What stood out for me was the stark truth that everyone commits SAE against others. Even the authors, experts on equity, diversity and inclusion, shared SAE they initiated. Thinking back, I cringe at some SAE I have said or done. The authors repeatedly underscore the point that SAE are never about intent. Many of us are well-intentioned in our comments or actions, but that is not the point. While I might have thought I was saying one thing, in reality, I was implicitly communicating something quite different. And that is not okay.
The book sets out a framework for identifying what SAE are implicitly communicating: You are invisible. You are inadequate. You are not an individual. You don’t belong. You are not normal. You are a curiosity. You are a threat.
The authors provide a step by step guide and recommended practices when SAE happen from the perspective of everyone involved, including the person who is being excluded by the SAE (the subject), the person who says or does the SAE (the initiator) and anyone who overhears or witnesses the SAE (the observer). The observer role is significant as the observer can take this opportunity to become an ally.
The book also gives advice on how to have a bigger conversation about SAE at work. SAE need to be addressed in the culture of the workplace or law firm. The goal being that there is an environment in which all people involved in an SAE know how to respond in a productive way. The authors point out that: “Organizationally, the culture can normalize the act of intervening by helping people recalibrate their expectations that SAE are a common part of human behaviour.” It is not about punishing people who slip up, it’s about “making room to name the problem and intervene in the moment to prevent further harm”.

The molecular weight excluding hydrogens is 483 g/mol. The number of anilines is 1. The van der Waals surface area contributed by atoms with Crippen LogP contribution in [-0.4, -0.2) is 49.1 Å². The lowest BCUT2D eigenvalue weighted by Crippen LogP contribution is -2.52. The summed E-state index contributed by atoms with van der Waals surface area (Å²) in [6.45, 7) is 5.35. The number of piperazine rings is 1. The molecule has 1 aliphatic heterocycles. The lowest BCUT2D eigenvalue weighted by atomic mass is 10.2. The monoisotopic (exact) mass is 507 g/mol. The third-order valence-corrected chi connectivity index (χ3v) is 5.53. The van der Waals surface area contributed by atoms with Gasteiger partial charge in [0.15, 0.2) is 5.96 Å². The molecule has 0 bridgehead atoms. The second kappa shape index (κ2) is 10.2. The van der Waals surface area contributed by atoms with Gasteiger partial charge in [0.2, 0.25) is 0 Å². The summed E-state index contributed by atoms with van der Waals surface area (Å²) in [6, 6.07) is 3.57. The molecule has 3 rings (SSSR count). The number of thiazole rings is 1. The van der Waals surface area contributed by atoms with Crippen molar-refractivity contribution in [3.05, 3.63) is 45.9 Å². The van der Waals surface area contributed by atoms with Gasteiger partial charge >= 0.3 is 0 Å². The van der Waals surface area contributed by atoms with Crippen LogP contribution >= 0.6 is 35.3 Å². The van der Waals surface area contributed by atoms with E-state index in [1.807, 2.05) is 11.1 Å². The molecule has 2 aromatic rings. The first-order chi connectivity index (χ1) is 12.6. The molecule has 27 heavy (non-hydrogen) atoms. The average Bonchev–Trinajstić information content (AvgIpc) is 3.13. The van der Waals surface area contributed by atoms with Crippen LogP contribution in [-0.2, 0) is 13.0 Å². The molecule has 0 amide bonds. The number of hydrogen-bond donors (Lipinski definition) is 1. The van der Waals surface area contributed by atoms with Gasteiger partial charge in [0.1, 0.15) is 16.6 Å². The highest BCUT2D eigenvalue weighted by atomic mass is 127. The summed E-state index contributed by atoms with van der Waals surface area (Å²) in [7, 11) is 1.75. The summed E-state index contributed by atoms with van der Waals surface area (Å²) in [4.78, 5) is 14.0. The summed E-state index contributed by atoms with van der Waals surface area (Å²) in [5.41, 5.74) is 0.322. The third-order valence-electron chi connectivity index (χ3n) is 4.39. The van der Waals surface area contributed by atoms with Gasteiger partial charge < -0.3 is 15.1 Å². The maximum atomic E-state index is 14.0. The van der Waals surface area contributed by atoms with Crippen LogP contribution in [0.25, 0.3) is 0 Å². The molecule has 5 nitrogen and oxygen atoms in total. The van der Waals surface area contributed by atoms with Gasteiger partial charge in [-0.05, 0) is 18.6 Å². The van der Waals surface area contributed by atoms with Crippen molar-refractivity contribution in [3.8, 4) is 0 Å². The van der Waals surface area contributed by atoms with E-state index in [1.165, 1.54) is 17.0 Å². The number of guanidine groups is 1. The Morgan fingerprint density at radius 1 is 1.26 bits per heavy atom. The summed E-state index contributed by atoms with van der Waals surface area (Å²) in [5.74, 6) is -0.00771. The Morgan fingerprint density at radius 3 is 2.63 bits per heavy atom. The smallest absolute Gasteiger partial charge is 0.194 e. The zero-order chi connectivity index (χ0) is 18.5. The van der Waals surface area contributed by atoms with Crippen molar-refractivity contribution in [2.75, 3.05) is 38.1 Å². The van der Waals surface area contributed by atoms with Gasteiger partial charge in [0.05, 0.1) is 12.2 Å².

Some suggested language is provided by the authors to use when an SAE occurs. Some of the examples sound a little contrived to me, but they do provide some guidance and some language to start with that you can make your own.
The book is extremely non-judgemental and comes from a place of wanting to help and make change rather than calling out bad behaviour or bad people. (The authors prefer “calling people in” to a conversation.) It is an easy and accessible read and I recommend it to anyone who wants to learn more about this subject. I recommend using this book to guide a conversation with the members of your firm, including all lawyers and staff. There are several helpful nuggets of wisdom and advice in this book.
Many lawyers are subtly excluded in law firms all the time. How can we stop that? Start with reading this book and committing to change.
Next Up on my Reading List: Policing Black Lives: State Violence in Canada from Slavery to Present by Robyn Maynard.
Erin C. Cowling is a freelance litigator, researcher & writer at Cowling Legal Freelance and President and Founder of FLEX LEGAL, a network of freelance lawyers.